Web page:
Around 350,000 phone users in south Wales will be the first in the UK to benefit from the latest internet-based technology.
Old-style phone systems are being phased out
Homes in Cardiff, Pontypridd and Bridgend areas are being switched across to 21CN (21st Century Network).
BT plans to replace the old phone network with a broadband-based connection.
Up to £10bn is being spent over five years, and eventually every exchange in the UK will be updated.
Paul Reynolds, BT Wholesale's chief executive, said 21CN promised "a more simple, seamless, integrated communications experience for everyone".
When complete, it will give the UK one of the most advanced and flexible communications infrastructures in the world.
Full details of the project were revealed on Monday, in the company of First Minister Rhodri Morgan and Welsh Secretary Peter Hain.
BT believes it is ahead of all other telecommunications companies in the world in taking the latest step towards transforming its network.
Three "super exchanges" are to be developed in Cardiff, Swansea and Newport, with a further 10 new transmission sites to be established across the region.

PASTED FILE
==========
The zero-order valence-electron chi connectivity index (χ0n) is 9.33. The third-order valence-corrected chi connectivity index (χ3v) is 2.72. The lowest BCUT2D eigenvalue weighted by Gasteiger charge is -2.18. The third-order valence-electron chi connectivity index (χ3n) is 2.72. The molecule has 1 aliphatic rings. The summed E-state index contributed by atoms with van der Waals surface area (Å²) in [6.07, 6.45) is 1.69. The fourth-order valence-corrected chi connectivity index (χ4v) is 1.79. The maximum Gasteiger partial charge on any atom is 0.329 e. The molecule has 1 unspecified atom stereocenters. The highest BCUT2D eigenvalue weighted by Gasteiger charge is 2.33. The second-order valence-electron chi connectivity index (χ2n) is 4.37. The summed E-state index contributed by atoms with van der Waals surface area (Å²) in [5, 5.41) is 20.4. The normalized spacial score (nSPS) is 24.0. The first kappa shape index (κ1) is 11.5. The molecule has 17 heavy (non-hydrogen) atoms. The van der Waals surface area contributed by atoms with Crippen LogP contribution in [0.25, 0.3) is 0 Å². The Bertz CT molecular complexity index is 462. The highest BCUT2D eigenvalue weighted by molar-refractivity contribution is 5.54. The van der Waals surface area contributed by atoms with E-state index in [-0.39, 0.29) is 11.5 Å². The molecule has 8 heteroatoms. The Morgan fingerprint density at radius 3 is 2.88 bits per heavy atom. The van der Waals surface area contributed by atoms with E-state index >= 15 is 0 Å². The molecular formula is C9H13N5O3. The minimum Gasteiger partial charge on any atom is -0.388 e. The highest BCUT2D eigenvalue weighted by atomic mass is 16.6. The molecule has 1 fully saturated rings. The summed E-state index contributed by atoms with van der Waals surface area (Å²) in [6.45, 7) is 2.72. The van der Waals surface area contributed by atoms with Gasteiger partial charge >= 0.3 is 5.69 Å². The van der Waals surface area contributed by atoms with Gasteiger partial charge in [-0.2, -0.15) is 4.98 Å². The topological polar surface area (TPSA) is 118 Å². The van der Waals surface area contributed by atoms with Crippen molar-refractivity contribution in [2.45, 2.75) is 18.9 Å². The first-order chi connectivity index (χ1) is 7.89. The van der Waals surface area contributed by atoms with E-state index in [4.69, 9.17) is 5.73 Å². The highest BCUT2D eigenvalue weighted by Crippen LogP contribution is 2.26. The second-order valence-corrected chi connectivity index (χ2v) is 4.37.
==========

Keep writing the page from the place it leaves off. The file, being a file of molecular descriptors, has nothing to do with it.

The eventual plan is to move all BT subscribers from the traditional PSTN (public switched telephone network) to a new IP (internet protocol) network.
Broadband is still not available in all areas
Customers in the pilot scheme area in south Wales will be transferred to the new network in 2006, with the remainder of subscribers moving by the end of the decade.
"In 10 years time there will be no phone connection in any of our customers' homes," Mr Reynolds told the BBC news website recently.
"There will be a broadband connection connecting our customers to a world of service possibilities."
Those possibilities will include the ability to download entertainment on demand.
In the meantime, some areas of Wales are still waiting for the chance to experience broadband.
Last month, extra cash to bridge the "digital divide" between areas of Wales with broadband and those without was approved by the European Commission.
Although broadband is available to 98% of Wales, there are still 35 "blackspot" areas which cannot access it.